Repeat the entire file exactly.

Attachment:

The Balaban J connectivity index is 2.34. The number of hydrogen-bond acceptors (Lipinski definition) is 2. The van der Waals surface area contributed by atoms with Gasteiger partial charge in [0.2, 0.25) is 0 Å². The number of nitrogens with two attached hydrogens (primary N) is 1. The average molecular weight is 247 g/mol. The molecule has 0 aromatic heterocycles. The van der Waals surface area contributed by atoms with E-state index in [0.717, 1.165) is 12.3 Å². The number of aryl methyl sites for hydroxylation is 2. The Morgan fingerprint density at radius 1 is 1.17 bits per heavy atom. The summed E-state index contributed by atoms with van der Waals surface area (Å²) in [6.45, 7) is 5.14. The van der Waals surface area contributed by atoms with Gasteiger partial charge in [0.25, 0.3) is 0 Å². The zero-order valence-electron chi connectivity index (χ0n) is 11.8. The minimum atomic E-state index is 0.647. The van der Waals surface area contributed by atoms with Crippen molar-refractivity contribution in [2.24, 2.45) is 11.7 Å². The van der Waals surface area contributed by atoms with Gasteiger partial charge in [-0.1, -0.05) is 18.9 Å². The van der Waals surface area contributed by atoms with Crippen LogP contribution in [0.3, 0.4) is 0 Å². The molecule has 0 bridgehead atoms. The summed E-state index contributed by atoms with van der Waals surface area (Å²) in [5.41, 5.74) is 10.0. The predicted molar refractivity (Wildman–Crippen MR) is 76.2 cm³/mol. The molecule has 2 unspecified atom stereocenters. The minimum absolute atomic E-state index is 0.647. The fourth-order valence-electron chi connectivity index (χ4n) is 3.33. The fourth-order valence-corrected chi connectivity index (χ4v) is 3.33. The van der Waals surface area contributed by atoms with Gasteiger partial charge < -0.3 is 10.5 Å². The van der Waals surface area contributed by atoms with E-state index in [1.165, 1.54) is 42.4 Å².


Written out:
The Balaban J connectivity index is 2.34. The number of hydrogen-bond acceptors (Lipinski definition) is 2. The van der Waals surface area contributed by atoms with Gasteiger partial charge in [0.2, 0.25) is 0 Å². The number of nitrogens with two attached hydrogens (primary N) is 1. The average molecular weight is 247 g/mol. The molecule has 0 aromatic heterocycles. The van der Waals surface area contributed by atoms with E-state index in [0.717, 1.165) is 12.3 Å². The number of aryl methyl sites for hydroxylation is 2. The Morgan fingerprint density at radius 1 is 1.17 bits per heavy atom. The summed E-state index contributed by atoms with van der Waals surface area (Å²) in [6.45, 7) is 5.14. The van der Waals surface area contributed by atoms with Gasteiger partial charge in [0.25, 0.3) is 0 Å². The zero-order valence-electron chi connectivity index (χ0n) is 11.8. The minimum atomic E-state index is 0.647. The van der Waals surface area contributed by atoms with Crippen molar-refractivity contribution in [2.24, 2.45) is 11.7 Å². The van der Waals surface area contributed by atoms with Gasteiger partial charge in [-0.1, -0.05) is 18.9 Å². The van der Waals surface area contributed by atoms with Crippen LogP contribution in [0.3, 0.4) is 0 Å². The molecule has 0 bridgehead atoms. The summed E-state index contributed by atoms with van der Waals surface area (Å²) in [5.41, 5.74) is 10.0. The predicted molar refractivity (Wildman–Crippen MR) is 76.2 cm³/mol. The molecule has 2 unspecified atom stereocenters. The minimum absolute atomic E-state index is 0.647. The fourth-order valence-electron chi connectivity index (χ4n) is 3.33. The fourth-order valence-corrected chi connectivity index (χ4v) is 3.33. The van der Waals surface area contributed by atoms with Gasteiger partial charge < -0.3 is 10.5 Å². The van der Waals surface area contributed by atoms with E-state index in [1.165, 1.54) is 42.4 Å².